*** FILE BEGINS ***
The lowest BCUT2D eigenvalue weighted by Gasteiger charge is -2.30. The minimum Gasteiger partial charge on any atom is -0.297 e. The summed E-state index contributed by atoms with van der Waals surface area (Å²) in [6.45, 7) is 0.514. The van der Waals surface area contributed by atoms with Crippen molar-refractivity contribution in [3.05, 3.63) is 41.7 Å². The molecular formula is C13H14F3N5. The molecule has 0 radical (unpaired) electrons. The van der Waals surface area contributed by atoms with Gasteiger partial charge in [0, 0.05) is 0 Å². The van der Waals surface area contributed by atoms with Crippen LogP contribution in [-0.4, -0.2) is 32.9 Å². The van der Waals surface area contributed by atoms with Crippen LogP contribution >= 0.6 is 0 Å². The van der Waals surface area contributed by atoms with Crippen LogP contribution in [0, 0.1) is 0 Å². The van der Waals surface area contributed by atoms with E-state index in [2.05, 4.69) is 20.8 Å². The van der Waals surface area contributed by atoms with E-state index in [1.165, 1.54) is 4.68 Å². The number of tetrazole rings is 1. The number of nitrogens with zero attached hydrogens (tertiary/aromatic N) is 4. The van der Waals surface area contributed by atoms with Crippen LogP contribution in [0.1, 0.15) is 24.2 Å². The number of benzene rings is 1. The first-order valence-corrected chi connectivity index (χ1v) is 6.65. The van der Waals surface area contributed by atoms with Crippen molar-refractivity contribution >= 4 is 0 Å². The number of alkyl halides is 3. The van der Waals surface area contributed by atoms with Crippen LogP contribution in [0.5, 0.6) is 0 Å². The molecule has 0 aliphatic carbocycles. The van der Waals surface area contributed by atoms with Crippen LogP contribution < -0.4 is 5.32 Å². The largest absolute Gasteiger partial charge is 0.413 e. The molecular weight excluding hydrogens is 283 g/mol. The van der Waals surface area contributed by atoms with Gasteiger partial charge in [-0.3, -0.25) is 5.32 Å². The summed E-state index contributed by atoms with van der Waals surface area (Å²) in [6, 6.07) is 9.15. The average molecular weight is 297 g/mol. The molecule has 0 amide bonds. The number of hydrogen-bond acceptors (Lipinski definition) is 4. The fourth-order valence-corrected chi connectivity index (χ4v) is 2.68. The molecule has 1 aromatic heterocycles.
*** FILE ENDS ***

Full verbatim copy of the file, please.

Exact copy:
The lowest BCUT2D eigenvalue weighted by Gasteiger charge is -2.30. The minimum Gasteiger partial charge on any atom is -0.297 e. The summed E-state index contributed by atoms with van der Waals surface area (Å²) in [6.45, 7) is 0.514. The van der Waals surface area contributed by atoms with Crippen molar-refractivity contribution in [3.05, 3.63) is 41.7 Å². The molecular formula is C13H14F3N5. The molecule has 0 radical (unpaired) electrons. The van der Waals surface area contributed by atoms with Gasteiger partial charge in [0, 0.05) is 0 Å². The van der Waals surface area contributed by atoms with Crippen LogP contribution in [-0.4, -0.2) is 32.9 Å². The van der Waals surface area contributed by atoms with Crippen LogP contribution >= 0.6 is 0 Å². The van der Waals surface area contributed by atoms with Crippen LogP contribution in [0, 0.1) is 0 Å². The van der Waals surface area contributed by atoms with E-state index in [2.05, 4.69) is 20.8 Å². The van der Waals surface area contributed by atoms with E-state index in [1.165, 1.54) is 4.68 Å². The number of tetrazole rings is 1. The number of nitrogens with zero attached hydrogens (tertiary/aromatic N) is 4. The van der Waals surface area contributed by atoms with Crippen LogP contribution in [0.1, 0.15) is 24.2 Å². The number of benzene rings is 1. The first-order valence-corrected chi connectivity index (χ1v) is 6.65. The van der Waals surface area contributed by atoms with Crippen molar-refractivity contribution >= 4 is 0 Å². The number of alkyl halides is 3. The van der Waals surface area contributed by atoms with Crippen LogP contribution in [0.5, 0.6) is 0 Å². The molecule has 0 aliphatic carbocycles. The van der Waals surface area contributed by atoms with Crippen LogP contribution < -0.4 is 5.32 Å². The largest absolute Gasteiger partial charge is 0.413 e. The molecular weight excluding hydrogens is 283 g/mol. The van der Waals surface area contributed by atoms with Gasteiger partial charge in [-0.3, -0.25) is 5.32 Å². The summed E-state index contributed by atoms with van der Waals surface area (Å²) in [6, 6.07) is 9.15. The average molecular weight is 297 g/mol. The molecule has 0 amide bonds. The number of hydrogen-bond acceptors (Lipinski definition) is 4. The fourth-order valence-corrected chi connectivity index (χ4v) is 2.68. The molecule has 1 aromatic heterocycles.